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My question is above. Firstly, I don't actually know whether it is true or not (!). Secondly, if I were to try to prove it, then I have very little idea how to. The potential steps that I have always done are steps from a constant level to another constant level (Heavyside), whereas this is different.

I would imagine the answer is yes, but I'm not sure how to show it.

Can I approximate the curve by small steps (/sums of Heavyside functions), and then show that a larger Heavyside step gives a larger probability?

Thanks, Sam

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migrated from math.stackexchange.com May 25 '14 at 20:58

This question came from our site for people studying math at any level and professionals in related fields.

Seeing that this is not Physics, you should target the question at mathematical audience. What is the mathematical relation between $p_i$ and $V_i$? –  words that end in GRY May 25 '14 at 4:50
I realise that this isn't physics, hence being in the maths part! =P The issue is that I can't determine the relation. :( –  Smiley Sam May 25 '14 at 6:58
I mean this site is not Physics.SE: it's Mathematics.SE. And you don't have a clear mathematical question here. –  words that end in GRY May 25 '14 at 17:16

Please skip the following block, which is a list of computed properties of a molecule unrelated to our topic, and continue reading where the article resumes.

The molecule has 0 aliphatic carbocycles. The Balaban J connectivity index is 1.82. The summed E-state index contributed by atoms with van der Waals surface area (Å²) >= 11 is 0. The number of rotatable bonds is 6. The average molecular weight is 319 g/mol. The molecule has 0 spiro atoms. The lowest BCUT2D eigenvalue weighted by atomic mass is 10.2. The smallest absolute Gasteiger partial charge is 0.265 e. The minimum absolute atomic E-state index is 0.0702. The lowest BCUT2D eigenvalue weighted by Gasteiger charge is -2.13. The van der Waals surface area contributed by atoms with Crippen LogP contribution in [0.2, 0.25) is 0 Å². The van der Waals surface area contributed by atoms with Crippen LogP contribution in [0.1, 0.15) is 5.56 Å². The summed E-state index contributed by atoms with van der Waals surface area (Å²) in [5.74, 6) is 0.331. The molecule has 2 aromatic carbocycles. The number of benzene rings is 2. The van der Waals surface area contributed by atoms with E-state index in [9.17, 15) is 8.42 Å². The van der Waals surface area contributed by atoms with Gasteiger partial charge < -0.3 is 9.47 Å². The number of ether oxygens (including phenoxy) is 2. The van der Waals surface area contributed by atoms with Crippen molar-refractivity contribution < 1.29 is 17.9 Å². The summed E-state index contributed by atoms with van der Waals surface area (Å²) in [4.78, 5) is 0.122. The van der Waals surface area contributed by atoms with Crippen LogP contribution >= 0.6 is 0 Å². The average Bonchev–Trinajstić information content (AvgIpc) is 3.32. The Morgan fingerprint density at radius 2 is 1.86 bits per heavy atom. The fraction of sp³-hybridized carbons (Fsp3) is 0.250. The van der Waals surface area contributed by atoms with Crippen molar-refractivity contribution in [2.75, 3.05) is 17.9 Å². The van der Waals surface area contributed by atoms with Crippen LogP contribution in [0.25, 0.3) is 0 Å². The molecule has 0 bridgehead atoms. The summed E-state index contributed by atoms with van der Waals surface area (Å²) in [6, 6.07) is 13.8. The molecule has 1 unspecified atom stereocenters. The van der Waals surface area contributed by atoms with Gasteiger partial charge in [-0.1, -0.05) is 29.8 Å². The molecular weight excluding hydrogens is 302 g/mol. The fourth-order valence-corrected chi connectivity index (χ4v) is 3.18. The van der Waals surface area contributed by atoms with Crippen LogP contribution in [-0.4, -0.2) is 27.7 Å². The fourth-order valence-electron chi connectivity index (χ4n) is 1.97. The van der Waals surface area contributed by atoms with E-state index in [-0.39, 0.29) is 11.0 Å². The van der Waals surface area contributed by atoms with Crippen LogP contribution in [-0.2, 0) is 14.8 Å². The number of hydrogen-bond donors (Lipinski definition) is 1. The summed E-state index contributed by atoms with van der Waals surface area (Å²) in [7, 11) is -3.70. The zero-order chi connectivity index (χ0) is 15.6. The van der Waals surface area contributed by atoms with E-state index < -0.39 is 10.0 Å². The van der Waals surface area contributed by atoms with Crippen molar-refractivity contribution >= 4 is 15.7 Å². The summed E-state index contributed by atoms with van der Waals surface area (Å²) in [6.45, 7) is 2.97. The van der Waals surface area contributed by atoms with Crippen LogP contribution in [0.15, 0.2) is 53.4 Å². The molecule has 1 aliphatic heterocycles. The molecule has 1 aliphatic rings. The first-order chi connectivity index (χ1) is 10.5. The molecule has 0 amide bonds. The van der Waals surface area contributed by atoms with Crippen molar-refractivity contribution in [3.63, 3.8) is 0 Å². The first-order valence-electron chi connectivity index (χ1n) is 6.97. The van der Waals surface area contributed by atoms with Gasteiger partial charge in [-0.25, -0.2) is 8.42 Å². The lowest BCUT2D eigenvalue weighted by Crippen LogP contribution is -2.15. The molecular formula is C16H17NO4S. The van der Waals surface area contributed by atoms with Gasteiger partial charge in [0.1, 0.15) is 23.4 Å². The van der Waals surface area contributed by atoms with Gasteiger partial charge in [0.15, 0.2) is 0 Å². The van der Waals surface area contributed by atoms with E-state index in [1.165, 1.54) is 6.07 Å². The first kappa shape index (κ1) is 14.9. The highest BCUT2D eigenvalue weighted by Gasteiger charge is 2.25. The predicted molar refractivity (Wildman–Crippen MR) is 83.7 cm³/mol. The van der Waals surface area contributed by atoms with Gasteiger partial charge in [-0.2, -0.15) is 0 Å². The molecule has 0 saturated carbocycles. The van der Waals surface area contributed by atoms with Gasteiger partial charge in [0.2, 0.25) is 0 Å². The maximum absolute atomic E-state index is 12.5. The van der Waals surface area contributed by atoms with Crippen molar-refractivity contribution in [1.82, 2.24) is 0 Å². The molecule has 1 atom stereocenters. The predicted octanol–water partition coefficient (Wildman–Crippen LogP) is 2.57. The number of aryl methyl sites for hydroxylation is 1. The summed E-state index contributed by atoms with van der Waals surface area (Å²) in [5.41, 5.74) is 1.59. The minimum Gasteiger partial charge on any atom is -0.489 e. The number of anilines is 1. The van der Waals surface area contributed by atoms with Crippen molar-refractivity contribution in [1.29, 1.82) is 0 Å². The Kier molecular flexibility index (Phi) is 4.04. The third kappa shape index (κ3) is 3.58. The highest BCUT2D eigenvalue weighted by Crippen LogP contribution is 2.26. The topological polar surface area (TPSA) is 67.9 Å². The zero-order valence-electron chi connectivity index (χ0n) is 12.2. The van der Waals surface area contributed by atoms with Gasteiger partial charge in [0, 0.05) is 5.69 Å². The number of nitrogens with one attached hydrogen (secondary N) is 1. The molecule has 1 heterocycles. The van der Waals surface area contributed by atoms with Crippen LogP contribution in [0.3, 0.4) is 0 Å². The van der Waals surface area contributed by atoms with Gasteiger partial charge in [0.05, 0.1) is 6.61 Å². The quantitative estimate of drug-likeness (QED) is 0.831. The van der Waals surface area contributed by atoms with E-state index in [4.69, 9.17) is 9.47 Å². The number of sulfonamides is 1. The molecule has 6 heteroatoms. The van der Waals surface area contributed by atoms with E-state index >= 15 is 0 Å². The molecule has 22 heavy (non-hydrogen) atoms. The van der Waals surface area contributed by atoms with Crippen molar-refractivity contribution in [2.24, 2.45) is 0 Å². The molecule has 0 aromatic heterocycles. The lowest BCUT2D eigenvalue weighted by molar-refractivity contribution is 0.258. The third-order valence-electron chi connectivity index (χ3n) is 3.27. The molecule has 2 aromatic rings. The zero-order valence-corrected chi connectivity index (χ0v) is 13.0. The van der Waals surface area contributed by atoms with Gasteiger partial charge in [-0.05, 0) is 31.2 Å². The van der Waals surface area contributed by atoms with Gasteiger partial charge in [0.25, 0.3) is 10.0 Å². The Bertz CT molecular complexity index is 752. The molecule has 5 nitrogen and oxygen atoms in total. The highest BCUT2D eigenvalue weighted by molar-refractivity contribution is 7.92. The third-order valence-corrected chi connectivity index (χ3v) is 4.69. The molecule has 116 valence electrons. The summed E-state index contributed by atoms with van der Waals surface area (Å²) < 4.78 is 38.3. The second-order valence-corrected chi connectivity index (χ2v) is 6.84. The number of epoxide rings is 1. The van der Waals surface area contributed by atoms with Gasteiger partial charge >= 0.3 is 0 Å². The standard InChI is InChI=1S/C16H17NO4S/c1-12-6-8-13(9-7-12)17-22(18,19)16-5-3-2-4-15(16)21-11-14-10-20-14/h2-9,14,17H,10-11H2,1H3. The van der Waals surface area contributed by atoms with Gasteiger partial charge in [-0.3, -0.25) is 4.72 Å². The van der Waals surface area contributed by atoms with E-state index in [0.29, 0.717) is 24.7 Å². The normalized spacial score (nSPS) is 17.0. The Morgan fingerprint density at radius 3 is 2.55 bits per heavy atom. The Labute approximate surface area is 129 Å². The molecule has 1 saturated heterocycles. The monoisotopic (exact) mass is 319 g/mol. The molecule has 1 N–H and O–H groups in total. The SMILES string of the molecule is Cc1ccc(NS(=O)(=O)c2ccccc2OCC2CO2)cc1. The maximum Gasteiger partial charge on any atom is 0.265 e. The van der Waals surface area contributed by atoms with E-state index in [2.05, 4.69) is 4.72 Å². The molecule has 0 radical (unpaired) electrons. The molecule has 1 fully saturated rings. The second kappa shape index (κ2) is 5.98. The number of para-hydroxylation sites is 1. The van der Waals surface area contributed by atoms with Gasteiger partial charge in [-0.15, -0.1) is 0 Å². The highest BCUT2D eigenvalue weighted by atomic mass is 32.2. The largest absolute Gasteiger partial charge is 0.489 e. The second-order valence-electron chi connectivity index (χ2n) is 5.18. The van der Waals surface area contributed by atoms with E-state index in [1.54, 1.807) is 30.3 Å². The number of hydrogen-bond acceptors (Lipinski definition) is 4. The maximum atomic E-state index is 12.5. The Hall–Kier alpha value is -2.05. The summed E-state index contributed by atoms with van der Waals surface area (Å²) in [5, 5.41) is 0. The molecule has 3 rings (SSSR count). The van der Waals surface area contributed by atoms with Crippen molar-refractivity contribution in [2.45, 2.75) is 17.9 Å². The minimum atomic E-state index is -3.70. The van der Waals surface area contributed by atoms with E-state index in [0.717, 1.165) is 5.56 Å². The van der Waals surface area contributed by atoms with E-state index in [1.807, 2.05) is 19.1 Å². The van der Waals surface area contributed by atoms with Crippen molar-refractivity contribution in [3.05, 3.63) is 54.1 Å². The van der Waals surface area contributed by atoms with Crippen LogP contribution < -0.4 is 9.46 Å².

Oh, I see what you mean. But no, this is a maths QM question, not a physics QM question. "Justify your answer carefully, either by giving a rigorous proof or by presenting a counterexample with explicit calculations of $p_1$ and $p_2$." That's maths, no physics. =P –  Smiley Sam May 25 '14 at 20:27
Also, it's a past paper from the maths university course that I'm doing. –  Smiley Sam May 25 '14 at 20:28

1 Answer 1

up vote 2 down vote accepted

It is not necessarily true. For a zero potential $V_2$ you have $p_2=0$, whereas if $V_1$ is a rectangular pit, in general, $p_1>0$.

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Ah yes, I thought that it was $V_i \ge 0$! It's clearly not true as said. How about the reverse inequality then, or when $V_1(x) \ge V_2(x) \ge 0$? –  Smiley Sam May 25 '14 at 22:29
@ramanujan_dirac: I don't think the reverse inequality is necessarily true. I don't have a proof, but I would think that a smoother but a bit deeper pit would reflect less than an "inscribed" rectangular pit. –  akhmeteli May 25 '14 at 22:35
Ok yeah, thank you. Also, sorry that this is on physics.SE. It's definitely a maths question, not a physics question, but someone decided to migrate it ¬_¬. I don't have the possibility to migrate it back, otherwise I would. Still, at least it meant that you saw the question! :) –  Smiley Sam May 25 '14 at 22:36
@Smiley Sam: I am not sure what you have in mind, but the considerations in my previous comment can be somewhat relevant. –  akhmeteli May 25 '14 at 22:37
@SmileySam: This is very much a physics question. –  user7757 May 25 '14 at 22:38

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